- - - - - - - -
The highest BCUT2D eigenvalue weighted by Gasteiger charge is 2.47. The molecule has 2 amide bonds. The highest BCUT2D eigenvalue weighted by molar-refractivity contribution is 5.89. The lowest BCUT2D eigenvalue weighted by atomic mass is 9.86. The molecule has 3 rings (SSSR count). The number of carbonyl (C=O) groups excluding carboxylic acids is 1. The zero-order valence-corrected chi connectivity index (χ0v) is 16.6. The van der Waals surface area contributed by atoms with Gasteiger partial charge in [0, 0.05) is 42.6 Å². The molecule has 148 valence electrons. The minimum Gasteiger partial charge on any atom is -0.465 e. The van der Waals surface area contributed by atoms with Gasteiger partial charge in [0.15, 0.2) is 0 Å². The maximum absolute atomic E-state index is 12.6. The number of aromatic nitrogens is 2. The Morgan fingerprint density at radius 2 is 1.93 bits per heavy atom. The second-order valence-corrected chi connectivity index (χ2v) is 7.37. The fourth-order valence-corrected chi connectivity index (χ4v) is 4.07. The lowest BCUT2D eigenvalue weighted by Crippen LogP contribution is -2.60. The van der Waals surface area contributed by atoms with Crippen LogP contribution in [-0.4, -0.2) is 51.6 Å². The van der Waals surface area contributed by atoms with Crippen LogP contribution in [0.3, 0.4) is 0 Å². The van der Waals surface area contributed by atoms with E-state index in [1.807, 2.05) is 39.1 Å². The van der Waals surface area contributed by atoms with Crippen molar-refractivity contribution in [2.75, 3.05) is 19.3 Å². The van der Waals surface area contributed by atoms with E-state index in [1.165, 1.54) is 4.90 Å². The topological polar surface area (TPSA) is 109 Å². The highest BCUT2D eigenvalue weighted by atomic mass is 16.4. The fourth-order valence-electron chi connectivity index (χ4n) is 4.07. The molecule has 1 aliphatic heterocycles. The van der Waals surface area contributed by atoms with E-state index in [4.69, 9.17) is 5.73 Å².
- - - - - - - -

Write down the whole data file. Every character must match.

The highest BCUT2D eigenvalue weighted by Gasteiger charge is 2.47. The molecule has 2 amide bonds. The highest BCUT2D eigenvalue weighted by molar-refractivity contribution is 5.89. The lowest BCUT2D eigenvalue weighted by atomic mass is 9.86. The molecule has 3 rings (SSSR count). The number of carbonyl (C=O) groups excluding carboxylic acids is 1. The zero-order valence-corrected chi connectivity index (χ0v) is 16.6. The van der Waals surface area contributed by atoms with Gasteiger partial charge in [0, 0.05) is 42.6 Å². The molecule has 148 valence electrons. The minimum Gasteiger partial charge on any atom is -0.465 e. The van der Waals surface area contributed by atoms with Gasteiger partial charge in [0.15, 0.2) is 0 Å². The maximum absolute atomic E-state index is 12.6. The number of aromatic nitrogens is 2. The Morgan fingerprint density at radius 2 is 1.93 bits per heavy atom. The second-order valence-corrected chi connectivity index (χ2v) is 7.37. The fourth-order valence-corrected chi connectivity index (χ4v) is 4.07. The lowest BCUT2D eigenvalue weighted by Crippen LogP contribution is -2.60. The van der Waals surface area contributed by atoms with Crippen LogP contribution in [-0.4, -0.2) is 51.6 Å². The van der Waals surface area contributed by atoms with Crippen LogP contribution in [0.3, 0.4) is 0 Å². The van der Waals surface area contributed by atoms with E-state index in [1.807, 2.05) is 39.1 Å². The van der Waals surface area contributed by atoms with Crippen molar-refractivity contribution in [2.75, 3.05) is 19.3 Å². The van der Waals surface area contributed by atoms with E-state index in [1.165, 1.54) is 4.90 Å². The topological polar surface area (TPSA) is 109 Å². The highest BCUT2D eigenvalue weighted by atomic mass is 16.4. The fourth-order valence-electron chi connectivity index (χ4n) is 4.07. The molecule has 1 aliphatic heterocycles. The van der Waals surface area contributed by atoms with E-state index in [4.69, 9.17) is 5.73 Å².